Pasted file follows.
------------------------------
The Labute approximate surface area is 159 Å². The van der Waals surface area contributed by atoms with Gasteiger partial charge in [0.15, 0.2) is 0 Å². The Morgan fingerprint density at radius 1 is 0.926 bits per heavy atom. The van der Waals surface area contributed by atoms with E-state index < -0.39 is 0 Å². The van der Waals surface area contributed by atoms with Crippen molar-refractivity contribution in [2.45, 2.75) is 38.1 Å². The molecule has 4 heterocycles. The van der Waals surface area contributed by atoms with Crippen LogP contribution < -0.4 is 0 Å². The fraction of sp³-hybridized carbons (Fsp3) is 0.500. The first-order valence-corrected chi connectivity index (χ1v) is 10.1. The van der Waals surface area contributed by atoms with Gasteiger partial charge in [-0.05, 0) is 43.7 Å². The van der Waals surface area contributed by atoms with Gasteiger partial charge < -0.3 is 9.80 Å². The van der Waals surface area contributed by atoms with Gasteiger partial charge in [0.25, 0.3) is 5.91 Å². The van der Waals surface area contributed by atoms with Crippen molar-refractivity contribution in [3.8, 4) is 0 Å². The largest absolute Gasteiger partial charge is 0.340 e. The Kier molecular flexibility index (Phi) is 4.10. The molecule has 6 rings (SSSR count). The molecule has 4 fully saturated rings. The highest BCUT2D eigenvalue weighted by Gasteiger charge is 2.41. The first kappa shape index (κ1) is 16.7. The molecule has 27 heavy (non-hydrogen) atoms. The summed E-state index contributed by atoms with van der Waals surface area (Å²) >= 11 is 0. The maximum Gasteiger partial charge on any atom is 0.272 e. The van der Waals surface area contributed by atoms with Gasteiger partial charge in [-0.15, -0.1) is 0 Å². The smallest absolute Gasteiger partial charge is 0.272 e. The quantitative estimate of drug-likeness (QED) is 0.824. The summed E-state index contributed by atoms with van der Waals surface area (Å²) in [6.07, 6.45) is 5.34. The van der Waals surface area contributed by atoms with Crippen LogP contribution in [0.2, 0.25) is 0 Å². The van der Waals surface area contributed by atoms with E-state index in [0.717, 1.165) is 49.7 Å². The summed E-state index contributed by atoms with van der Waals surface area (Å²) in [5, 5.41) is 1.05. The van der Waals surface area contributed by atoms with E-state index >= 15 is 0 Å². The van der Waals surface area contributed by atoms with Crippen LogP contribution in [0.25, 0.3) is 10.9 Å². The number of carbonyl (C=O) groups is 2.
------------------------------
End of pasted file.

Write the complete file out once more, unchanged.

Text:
The Labute approximate surface area is 159 Å². The van der Waals surface area contributed by atoms with Gasteiger partial charge in [0.15, 0.2) is 0 Å². The Morgan fingerprint density at radius 1 is 0.926 bits per heavy atom. The van der Waals surface area contributed by atoms with E-state index < -0.39 is 0 Å². The van der Waals surface area contributed by atoms with Crippen molar-refractivity contribution in [2.45, 2.75) is 38.1 Å². The molecule has 4 heterocycles. The van der Waals surface area contributed by atoms with Crippen LogP contribution < -0.4 is 0 Å². The fraction of sp³-hybridized carbons (Fsp3) is 0.500. The first-order valence-corrected chi connectivity index (χ1v) is 10.1. The van der Waals surface area contributed by atoms with Gasteiger partial charge in [-0.05, 0) is 43.7 Å². The van der Waals surface area contributed by atoms with Gasteiger partial charge < -0.3 is 9.80 Å². The van der Waals surface area contributed by atoms with Gasteiger partial charge in [0.25, 0.3) is 5.91 Å². The van der Waals surface area contributed by atoms with Crippen molar-refractivity contribution in [3.8, 4) is 0 Å². The largest absolute Gasteiger partial charge is 0.340 e. The Kier molecular flexibility index (Phi) is 4.10. The molecule has 6 rings (SSSR count). The molecule has 4 fully saturated rings. The highest BCUT2D eigenvalue weighted by Gasteiger charge is 2.41. The first kappa shape index (κ1) is 16.7. The molecule has 27 heavy (non-hydrogen) atoms. The summed E-state index contributed by atoms with van der Waals surface area (Å²) >= 11 is 0. The maximum Gasteiger partial charge on any atom is 0.272 e. The van der Waals surface area contributed by atoms with Gasteiger partial charge in [-0.15, -0.1) is 0 Å². The smallest absolute Gasteiger partial charge is 0.272 e. The quantitative estimate of drug-likeness (QED) is 0.824. The summed E-state index contributed by atoms with van der Waals surface area (Å²) in [6.07, 6.45) is 5.34. The van der Waals surface area contributed by atoms with Crippen LogP contribution in [0.2, 0.25) is 0 Å². The van der Waals surface area contributed by atoms with E-state index in [0.717, 1.165) is 49.7 Å². The summed E-state index contributed by atoms with van der Waals surface area (Å²) in [5, 5.41) is 1.05. The van der Waals surface area contributed by atoms with E-state index >= 15 is 0 Å². The van der Waals surface area contributed by atoms with Crippen LogP contribution in [0.25, 0.3) is 10.9 Å². The number of carbonyl (C=O) groups is 2.